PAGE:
RubyRose
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    RE: Gravy 2003/06/10 13:19:54 (permalink)
    In my area, the most consistently good gravy seems to be at church, grange, or other community roast beef or turkey suppers. Those ladies don't just open a couple of industrial size cans of gravy and heat them up.
    #11
    Liketoeat
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    RE: Gravy 2003/06/11 13:03:21 (permalink)
    Roadfood.com is the best thing I've discovered on/about the internet in the year we've been connected. Not only is it so interesting, informative, educational, entertaining, but it also brings back so many wonderful, long forgotten memories.This topic of gravy is a prime example of that. While I like all gravies (other than those I make myself; making gravy & frying chicken are two cooking skills I never mastered), some of my favorites are roast chicken, fried chicken, fried round steak gravies; white sausage gravy with sausage bits; and occasionally red-eye gravy. My all time favorite gravy, tho, is a roast gravy my mother used to make.

    She would put a little water in the bottom of one of those heavy, hammered aluminum roasters (don't know if they are still made) and place a chuck or similar type roast on a rack in it. She'd mix up a concoction of vinegar, mustard (dry or just plain yellow prepared), salt, and rather heavy dose of black pepper and pour over the roast, placing it on the back burner of the stove, bringing it up to steam, and then cutting back on the heat to let it cook slowly. The vinegar-mustard mixture would infuse and flavor the roast as it cooked. When the roast was nearly done she would sift some flour onto a cookie sheet and brown that flour in the oven. When done, she would remove the roast, stir that browned flour into the pan juices and stir and cook that until it reached the gravy consistency she desired. She'd then serve the roast and gravy and I thought I'd gone to heaven. The roast was great, but I liked the gravy even better. The others in the family could have the roast as long as I could have some of that gravy on mashed potatoes or rolls or bread. It was the mustard-vinegar flavor combined with the beef flavor which made it so good. Was absolutely my all time favorite gravy. It is one gravy which meets Bushie's initial topic posting definition of what a gravy whould be. I remember her way of preparing this roast and gravy was some variation on the original recipe, but the original could not have been better. The one thing I can not remember with certainty is whether or not she browned the roast a little, at either the beginning or end of the cooking process, but I think she did brown it a bit at the beginning.

    I had her recipe for years. We tried it at times and it always came out "ok", but never as good as hers. Unfortunatley during the last move her recipe was misplaced, or I fear, lost. In reading about gravy favorites, thought I'd just mention my all time favorite and thought anyone who is talented at tackling "partial, general" recipes and particularly who likes a vinegar-mustard flavor might like to try this one.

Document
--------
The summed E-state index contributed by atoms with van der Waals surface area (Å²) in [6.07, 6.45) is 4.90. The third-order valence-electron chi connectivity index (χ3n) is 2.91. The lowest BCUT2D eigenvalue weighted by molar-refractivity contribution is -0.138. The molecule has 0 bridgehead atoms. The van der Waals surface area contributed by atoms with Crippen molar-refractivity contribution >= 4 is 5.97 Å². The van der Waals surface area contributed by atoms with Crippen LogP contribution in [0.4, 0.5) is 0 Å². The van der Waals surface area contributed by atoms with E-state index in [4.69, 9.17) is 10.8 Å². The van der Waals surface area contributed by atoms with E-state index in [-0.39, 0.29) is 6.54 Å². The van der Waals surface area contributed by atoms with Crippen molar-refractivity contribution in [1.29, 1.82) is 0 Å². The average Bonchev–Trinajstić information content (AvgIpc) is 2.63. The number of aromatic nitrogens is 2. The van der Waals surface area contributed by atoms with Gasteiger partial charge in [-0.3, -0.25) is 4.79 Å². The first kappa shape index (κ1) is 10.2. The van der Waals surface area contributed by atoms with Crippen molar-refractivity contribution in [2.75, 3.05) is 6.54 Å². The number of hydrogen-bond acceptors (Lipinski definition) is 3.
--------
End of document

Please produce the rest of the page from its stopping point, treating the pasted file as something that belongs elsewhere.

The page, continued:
#12
    Bushie
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    RE: Gravy 2003/06/11 14:31:24 (permalink)
    Wow, Liketoeat, what a story! I'll definitely make my next roast and gravy using your mother's technique. I guarantee you it won't come out as good as hers, but it sounds wonderful. (This is really the wrong time of year down here to be cooking roasts in the oven, but I may have to make an exception for this one! ) Thanks!
    #13
    RubyRose
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    RE: Gravy 2003/06/11 14:36:18 (permalink)
    Liketoeat, my mouth is watering reading the description of your mother's roast and gravy. My grandmother and mom used to keep a glass jar of previously browned flour on the counter for thickening all kinds of gravies and sauces so I'm familiar with a part of that wonderful flavor.
    #14
    mayor al
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    RE: Gravy 2003/06/11 15:36:55 (permalink)
    Mom's and Especially GrandMom's are endowed with special God-given DNA that makes them capable (and willing) to spend hours in a kitchen doing things that only Executive Chef's dream about.
    I know that times change, and the "modern mom" has a much more complex schedule than my (our) GrandMom's did...but I acknowledge with the deepest respect the memories I have of watching my grandmothers daily routine of Breakfast- house chores- Lunch- Then the afternoon was spent preparing the evening meal. A typical day would have at least 6 hours of food-prep in it. How many of us (either gender) do that on a daily basis..outside of those compensated for it at work? It is no wonder that their gravy---roasts---pies--soups--dumplings--etc all turned out as they did.
    You don't gain that kind of experience trying to juggle a career, family raising and Household chores in the same time span.
    This was not meant to be a put-down of the working mother...instead, you folks have brought to the front of my recall some wonderful memories of a day that doesn't exiest anymore...and that is my lose.
    #15
    VibrationGuy